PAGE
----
The government has lined up a forensic audit of the operations of the Kenya Meat Commission (KMC) amid concerns about probity of some past transactions at the Athi-River based firm.
The managing commissioner of the government-owned meat processor, James Ole Seriani on Tuesday invited proposals from audit firms interested in evaluating the firm’s transactions. Interested firms have until October 9 to submit proposals.
A forensic audit typically covers a wide range of issues such as suspected conflict of interest, fraud and bribery and its outcome may be used to institute legal proceedings against those found culpable. Such an audit also examines a firm’s system of internal controls to identify any flaws in the safeguard assets and check whether such weaknesses may have been abused to embezzle assets for personal gain.
The call for a forensic audit comes in the wake of a surprise transfer of KMC from the Ministry of Agriculture and Livestock to the Kenya Defence Forces (KDF) which falls under the Defence ministry.
“Following the transfer of ministerial responsibility of the Kenya Meat Commission to the Ministry of Defence by the President, you are directed to facilitate a seamless transfer of Kenya Meat Commission to the Ministry of Defence,” Agriculture Cabinet Secretary Peter Munya said in a memo dated September 7 to Livestock PS Harry Kimtai and copied to Mr Ole Seriani.
The impending forensic audit at KMC is expected to cause anxiety among officials and suppliers of the meat processor, both past and current, even as the State targets to optimise operations of the firm whose plant in Athi River currently slaughters 200 cattle per week, despite its capacity to process the same number of animals daily.
There has been concern about some financial dealings at the KMC where several top managers have been fired over the last 10 years following loss of funds running into hundreds of millions.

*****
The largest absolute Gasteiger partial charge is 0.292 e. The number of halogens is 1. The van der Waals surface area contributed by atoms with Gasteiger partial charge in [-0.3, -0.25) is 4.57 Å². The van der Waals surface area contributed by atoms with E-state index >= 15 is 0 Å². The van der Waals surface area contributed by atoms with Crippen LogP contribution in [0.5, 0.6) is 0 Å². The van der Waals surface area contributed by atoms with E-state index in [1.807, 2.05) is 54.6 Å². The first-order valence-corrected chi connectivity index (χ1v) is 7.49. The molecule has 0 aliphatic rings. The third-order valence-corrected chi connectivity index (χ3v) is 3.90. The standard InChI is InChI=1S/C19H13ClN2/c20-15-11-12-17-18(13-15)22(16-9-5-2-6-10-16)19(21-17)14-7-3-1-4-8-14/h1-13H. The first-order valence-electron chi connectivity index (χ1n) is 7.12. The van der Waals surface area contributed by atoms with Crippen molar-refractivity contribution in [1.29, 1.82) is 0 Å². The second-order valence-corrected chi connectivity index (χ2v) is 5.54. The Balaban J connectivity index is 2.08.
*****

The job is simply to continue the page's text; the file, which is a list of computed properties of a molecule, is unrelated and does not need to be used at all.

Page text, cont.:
In May, the High Court ordered a former CEO of the KMC to refund Sh11.5 million to the firm, money which he claimed to have withdrawn, to procure livestock to supply canned meat to the KDF in Somalia.
Justice John Onyiego said in the decision that Ibrahim Haji Isaak withdrew the money but failed to account for it.
“What that means, is that he dishonestly spent the money without proper accountability hence an act of fraud and breach of public duty. I have no doubt in my mind that the defendant failed to account for the public funds to which he was duty-bound to refund to the corporation,” said the judge.
The court ordered him to refund the money with interest at court rates from 2012. Ethics and Anti-Corruption Commission (EACC) through Viola Ocharo told the court that Dr Isaak was the joint signatory to KMC’s First Community Bank account.
Court documents showed Mr Isaak went to the bank’s head office and presented a letter requesting the withdrawal of the money, which was approved. But despite agreeing that he withdrew the money, he failed to account for it, hence it could be presumed that it was used for personal gain.
The KDF meat deal scandal was captured in the Auditor-General’s report for the fiscal year 2013/14 and dated June 16,2015 which also flagged suspected irregular sale of three land parcels in Shimanzi, Mombasa and Nairobi’s Riverside and Kitusuru belonging to the KMC.
The Auditor-General’s report said there was no evidence that the land sales were approved. The parcels in Shimanzi, Riverside and Kitusuru were sold on April 2,2008, April 1, 2010 and October 29, 1999 respectively.
The Agriculture ministry has defended the transfer of the KMC to the KDF saying the move would help improve its fortunes since the military is a bid consumer of its products.
The government has in recent years stepped-up funding for the KMC as part of a wider plan to revive the livestock sector.
The State Department for Livestock spent Sh80 million out of Sh190 million that parliament had allocated last financial year on the factory upgrade. The government had previously announced that it would commence the process of selling KMC following the formation of a task force to come up with a privatisation plan.
KMC is among 26 parastatals earmarked for sale to strategic investors by the Privatisation Commission.
The State reckons that privatisation will make it economically viable and boost export of Kenya's animal products. In 2016, the government allocated Sh650 million for laying off KMC staff and upgrading its abattoir.